On Saturday, 25 October, the 133rd anniversary of Pablo Picasso’s birth, the museum named after him is due to reopen in Paris. It has been closed for the past five years undergoing a major and controversial renovation.
This long-awaited event follows a series of frustrating delays and contested construction work that finally pushed President François Hollande to sack Anne Baldassari, the museum’s head for the past decade. In June, Laurent Le Bon, 45, was given an emergency mission to reopen the Musée Picasso.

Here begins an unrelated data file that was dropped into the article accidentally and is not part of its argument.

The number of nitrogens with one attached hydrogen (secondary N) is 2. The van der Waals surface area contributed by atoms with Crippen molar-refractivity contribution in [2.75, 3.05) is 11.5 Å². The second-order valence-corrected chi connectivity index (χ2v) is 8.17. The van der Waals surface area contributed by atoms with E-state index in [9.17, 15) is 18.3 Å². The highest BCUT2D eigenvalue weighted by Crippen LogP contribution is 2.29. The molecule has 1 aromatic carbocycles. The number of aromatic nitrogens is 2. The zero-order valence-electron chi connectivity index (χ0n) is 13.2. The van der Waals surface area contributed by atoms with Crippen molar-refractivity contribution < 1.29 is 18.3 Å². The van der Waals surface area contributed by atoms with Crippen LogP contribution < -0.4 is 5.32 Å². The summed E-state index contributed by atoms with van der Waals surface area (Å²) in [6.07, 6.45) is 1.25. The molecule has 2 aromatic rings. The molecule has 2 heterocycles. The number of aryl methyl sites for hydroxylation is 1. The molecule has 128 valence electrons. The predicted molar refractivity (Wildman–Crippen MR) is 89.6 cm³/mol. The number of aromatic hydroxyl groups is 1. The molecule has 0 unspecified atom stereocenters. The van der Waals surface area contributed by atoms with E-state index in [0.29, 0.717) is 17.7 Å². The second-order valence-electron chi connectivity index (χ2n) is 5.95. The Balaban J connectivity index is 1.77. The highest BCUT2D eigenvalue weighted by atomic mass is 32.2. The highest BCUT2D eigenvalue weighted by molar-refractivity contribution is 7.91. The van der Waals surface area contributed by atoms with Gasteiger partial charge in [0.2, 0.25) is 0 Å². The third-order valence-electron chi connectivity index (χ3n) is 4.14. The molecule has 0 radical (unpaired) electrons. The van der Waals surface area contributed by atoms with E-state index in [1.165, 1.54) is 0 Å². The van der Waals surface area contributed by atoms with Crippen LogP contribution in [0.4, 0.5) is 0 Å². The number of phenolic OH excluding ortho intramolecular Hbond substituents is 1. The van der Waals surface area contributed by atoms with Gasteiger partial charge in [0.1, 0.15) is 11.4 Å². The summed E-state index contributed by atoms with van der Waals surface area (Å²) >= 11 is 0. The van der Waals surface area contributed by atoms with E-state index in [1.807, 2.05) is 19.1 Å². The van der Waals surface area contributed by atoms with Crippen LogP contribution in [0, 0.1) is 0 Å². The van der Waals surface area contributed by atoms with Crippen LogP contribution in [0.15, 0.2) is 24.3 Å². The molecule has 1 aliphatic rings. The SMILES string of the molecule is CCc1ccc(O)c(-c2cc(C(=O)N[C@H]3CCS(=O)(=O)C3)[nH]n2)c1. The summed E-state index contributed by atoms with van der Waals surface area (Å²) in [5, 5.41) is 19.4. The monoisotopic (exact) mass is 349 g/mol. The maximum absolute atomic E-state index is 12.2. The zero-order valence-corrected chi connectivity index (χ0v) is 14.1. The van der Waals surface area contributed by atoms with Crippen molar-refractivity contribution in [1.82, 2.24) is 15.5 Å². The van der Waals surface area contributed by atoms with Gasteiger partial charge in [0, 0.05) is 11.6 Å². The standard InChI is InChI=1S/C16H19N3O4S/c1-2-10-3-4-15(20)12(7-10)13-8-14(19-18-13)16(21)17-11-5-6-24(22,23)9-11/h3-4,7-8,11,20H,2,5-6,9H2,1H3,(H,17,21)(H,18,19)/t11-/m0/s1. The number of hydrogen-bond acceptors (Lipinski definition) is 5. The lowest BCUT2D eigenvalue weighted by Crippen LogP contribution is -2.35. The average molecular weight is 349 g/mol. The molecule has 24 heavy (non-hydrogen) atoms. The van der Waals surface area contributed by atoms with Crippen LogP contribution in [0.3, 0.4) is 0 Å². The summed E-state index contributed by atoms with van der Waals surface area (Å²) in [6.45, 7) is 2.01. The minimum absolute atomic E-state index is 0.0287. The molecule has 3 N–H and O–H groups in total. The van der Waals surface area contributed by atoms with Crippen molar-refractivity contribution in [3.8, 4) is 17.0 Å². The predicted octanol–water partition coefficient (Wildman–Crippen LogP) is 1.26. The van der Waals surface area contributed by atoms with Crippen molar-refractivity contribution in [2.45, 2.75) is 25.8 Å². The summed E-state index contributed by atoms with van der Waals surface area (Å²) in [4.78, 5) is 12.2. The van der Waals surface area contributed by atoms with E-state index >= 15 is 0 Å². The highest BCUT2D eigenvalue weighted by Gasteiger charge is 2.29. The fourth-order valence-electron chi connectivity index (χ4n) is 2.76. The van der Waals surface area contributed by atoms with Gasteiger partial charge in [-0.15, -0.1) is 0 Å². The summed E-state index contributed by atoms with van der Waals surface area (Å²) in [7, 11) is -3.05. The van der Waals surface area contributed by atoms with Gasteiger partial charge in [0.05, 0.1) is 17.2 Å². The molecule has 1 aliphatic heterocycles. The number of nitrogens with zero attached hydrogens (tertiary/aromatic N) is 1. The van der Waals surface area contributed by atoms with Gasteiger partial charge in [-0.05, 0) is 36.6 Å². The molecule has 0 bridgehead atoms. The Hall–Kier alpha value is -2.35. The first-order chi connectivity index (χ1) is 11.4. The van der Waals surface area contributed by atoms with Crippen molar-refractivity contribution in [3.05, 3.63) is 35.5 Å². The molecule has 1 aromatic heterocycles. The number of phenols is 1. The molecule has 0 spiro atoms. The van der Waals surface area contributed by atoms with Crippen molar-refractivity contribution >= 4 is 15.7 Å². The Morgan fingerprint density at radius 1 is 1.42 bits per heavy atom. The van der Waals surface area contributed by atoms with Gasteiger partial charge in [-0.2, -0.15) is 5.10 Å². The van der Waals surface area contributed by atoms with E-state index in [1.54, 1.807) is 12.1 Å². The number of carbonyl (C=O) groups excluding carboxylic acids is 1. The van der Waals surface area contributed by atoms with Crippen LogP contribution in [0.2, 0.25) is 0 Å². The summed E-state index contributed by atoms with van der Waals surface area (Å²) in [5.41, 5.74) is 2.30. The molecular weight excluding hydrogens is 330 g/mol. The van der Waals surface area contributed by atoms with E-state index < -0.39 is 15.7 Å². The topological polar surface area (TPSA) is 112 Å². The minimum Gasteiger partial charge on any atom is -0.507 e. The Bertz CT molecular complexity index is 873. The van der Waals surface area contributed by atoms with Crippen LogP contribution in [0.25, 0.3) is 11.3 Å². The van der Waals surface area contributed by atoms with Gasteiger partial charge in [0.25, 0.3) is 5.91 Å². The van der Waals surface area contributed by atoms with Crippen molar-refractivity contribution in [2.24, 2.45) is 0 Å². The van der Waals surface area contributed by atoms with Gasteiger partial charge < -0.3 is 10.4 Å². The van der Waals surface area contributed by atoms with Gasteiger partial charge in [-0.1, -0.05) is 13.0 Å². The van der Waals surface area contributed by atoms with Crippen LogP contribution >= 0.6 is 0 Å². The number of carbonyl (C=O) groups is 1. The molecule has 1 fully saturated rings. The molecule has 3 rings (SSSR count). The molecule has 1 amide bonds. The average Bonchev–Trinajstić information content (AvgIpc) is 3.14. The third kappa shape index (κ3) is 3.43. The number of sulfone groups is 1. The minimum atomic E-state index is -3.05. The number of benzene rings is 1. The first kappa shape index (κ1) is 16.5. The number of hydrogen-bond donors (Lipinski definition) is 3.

It has been a difficult task, but Le Bon appears to have succeeded with the help of the team, including colleagues alienated by Baldassari. As surprising as it may be, and despite the bitter row surrounding her dismissal, Baldassari will be responsible for the opening exhibition.
Baldassari’s opening show will start to be replaced after six months, however, and Le Bon’s own programme will start next year, as part of the celebrations for the museum’s 30th anniversary. His first hang is due to be unveiled in September 2015. He told The Art Newspaper, that it will stress “the creative process of the artist and the links with contemporary art”.